I’ve been reading Inside Drucker’s Brain, Jeffrey Krames’ book about the late management guru Peter Drucker. The book is not a biography, though it contains some interesting biographical material, but is primarily a summary of Drucker’s ideas.
One thing that stands out is how often Drucker used the word “abandon.” For example, Krames quotes Drucker as follows.
The first step in a growth policy is not to decide where and how to grow. It is to decide what to abandon. In order to grow, a business must have a systematic policy to get rid of the outgrown, the obsolete, the unproductive.
Later he quotes Drucker again saying
It cannot be said often enough that one should not postpone; one abandons.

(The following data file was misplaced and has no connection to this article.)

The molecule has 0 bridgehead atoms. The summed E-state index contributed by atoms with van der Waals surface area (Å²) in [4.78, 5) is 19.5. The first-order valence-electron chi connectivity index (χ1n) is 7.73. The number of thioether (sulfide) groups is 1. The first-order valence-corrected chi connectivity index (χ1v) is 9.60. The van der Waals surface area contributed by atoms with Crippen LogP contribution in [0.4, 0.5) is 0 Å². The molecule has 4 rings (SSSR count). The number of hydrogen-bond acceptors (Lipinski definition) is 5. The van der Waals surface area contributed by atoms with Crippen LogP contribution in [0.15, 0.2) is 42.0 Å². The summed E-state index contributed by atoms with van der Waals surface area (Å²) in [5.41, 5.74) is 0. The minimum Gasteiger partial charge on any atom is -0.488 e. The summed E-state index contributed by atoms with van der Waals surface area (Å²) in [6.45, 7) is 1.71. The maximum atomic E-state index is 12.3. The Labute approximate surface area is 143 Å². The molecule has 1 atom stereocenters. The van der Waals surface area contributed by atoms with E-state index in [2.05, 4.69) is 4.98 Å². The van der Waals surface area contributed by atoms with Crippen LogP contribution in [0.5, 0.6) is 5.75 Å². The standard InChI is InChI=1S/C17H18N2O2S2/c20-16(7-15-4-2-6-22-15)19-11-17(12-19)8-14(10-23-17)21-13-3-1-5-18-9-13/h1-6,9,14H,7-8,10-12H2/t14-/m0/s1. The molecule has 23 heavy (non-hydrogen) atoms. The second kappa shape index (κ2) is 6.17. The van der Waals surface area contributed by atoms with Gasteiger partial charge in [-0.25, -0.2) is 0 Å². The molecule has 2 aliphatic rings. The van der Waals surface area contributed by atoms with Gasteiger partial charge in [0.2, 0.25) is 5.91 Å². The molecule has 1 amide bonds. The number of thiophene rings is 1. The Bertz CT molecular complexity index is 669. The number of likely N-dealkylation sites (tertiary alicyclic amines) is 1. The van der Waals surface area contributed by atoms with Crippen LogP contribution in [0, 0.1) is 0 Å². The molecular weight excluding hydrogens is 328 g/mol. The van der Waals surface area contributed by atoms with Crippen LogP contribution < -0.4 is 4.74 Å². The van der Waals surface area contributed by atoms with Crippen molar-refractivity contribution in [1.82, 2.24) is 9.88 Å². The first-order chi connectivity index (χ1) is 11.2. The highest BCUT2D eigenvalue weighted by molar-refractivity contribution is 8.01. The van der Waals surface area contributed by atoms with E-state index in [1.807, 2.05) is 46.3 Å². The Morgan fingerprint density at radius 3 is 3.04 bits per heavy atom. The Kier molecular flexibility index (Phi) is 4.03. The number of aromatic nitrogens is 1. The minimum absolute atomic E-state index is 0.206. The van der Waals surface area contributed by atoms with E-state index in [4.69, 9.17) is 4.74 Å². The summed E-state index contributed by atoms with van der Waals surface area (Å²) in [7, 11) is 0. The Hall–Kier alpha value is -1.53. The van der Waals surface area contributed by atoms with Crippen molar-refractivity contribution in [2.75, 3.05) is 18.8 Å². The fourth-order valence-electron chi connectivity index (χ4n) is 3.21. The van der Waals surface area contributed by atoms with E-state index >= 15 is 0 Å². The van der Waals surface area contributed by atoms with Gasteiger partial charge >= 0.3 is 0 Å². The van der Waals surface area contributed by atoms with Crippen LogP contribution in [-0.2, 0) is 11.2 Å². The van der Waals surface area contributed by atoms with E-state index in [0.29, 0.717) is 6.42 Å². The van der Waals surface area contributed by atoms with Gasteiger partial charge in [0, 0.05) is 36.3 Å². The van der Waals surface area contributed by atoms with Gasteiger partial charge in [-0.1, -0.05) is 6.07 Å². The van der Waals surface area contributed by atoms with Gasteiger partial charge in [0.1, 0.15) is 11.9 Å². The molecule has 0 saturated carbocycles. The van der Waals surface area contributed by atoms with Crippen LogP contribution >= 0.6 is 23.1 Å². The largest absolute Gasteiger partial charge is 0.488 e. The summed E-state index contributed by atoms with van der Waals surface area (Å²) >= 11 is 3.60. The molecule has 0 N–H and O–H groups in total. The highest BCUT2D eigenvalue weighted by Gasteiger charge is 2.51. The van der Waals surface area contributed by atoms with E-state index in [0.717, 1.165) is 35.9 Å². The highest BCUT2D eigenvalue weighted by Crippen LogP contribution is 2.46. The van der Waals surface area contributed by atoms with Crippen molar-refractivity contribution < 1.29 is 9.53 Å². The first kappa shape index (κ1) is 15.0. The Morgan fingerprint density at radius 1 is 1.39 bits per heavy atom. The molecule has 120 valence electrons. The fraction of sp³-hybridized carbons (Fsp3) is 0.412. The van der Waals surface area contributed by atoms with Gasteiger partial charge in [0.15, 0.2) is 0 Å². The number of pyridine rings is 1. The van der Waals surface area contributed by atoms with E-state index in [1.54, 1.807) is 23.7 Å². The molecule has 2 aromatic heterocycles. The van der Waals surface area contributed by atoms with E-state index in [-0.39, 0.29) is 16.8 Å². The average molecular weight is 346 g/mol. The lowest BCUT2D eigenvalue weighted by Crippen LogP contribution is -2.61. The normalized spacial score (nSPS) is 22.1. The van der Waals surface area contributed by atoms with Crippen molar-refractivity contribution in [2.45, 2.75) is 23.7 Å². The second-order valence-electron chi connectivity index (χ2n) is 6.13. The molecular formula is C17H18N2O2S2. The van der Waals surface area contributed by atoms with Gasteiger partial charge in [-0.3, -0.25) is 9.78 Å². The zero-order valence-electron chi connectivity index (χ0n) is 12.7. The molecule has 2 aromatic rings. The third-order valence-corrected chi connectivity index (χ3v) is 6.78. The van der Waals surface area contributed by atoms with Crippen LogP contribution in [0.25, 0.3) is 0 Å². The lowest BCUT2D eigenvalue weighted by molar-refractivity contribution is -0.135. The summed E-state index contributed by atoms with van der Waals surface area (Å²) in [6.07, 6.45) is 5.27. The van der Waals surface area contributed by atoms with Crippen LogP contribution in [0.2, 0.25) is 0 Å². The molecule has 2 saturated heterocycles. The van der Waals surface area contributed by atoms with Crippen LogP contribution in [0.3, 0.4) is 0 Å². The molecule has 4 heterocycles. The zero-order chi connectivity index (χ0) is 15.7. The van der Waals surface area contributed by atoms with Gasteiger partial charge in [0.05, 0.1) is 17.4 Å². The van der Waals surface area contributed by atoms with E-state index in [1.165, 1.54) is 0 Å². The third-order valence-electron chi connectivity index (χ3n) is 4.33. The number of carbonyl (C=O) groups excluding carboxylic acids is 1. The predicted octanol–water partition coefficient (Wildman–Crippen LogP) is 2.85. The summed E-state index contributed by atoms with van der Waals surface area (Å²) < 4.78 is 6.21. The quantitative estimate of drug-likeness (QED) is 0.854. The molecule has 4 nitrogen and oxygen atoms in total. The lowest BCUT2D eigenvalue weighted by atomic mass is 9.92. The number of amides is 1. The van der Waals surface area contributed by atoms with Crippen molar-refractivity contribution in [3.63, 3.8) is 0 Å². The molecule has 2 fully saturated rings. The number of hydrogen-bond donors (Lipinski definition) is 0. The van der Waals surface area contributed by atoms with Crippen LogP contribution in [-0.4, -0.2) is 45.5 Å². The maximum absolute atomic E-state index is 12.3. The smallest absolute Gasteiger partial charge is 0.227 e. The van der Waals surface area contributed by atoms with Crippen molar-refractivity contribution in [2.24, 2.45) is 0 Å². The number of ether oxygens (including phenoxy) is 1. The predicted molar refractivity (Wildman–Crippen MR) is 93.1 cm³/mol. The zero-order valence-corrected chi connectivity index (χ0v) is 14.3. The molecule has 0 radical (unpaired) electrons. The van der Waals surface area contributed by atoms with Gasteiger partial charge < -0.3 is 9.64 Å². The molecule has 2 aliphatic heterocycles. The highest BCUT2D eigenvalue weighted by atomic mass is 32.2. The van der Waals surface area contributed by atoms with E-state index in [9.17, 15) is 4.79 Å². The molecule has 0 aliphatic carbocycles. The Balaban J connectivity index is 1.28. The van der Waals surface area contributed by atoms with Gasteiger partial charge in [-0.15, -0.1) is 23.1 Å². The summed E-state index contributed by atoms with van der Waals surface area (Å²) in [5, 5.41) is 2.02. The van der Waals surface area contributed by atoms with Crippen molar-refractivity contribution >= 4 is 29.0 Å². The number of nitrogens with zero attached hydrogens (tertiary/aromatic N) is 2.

Don’t tell me what you’re doing, tell me what you’ve stopped doing.
It can be a tremendous relief to abandon a project. Not just passively neglect it, but actively decide to abandon it. The practical result is the same — the project doesn’t get done — but deliberate abandonment eliminates guilt and frees up emotional energy. However, abandonment takes courage.
Organizational structure makes it hard for some businesses to ever abandon projects. If a project is killed, the person who kills it takes the heat. But if the project dies of natural causes, another person, someone further down the org chart, may take the blame instead. Under such circumstances, projects are not abandoned often.
If you’re convinced that you need to abandon projects, at least occasionally, how do you know what to abandon and when? Seth Godin wrote a good book on this topic, The Dip. The subtitle is “A Little Book That Teaches You When to Quit (and When to Stick).”
Update: See Johanna Rothman’s discussion Abandoning vs. Killing Projects.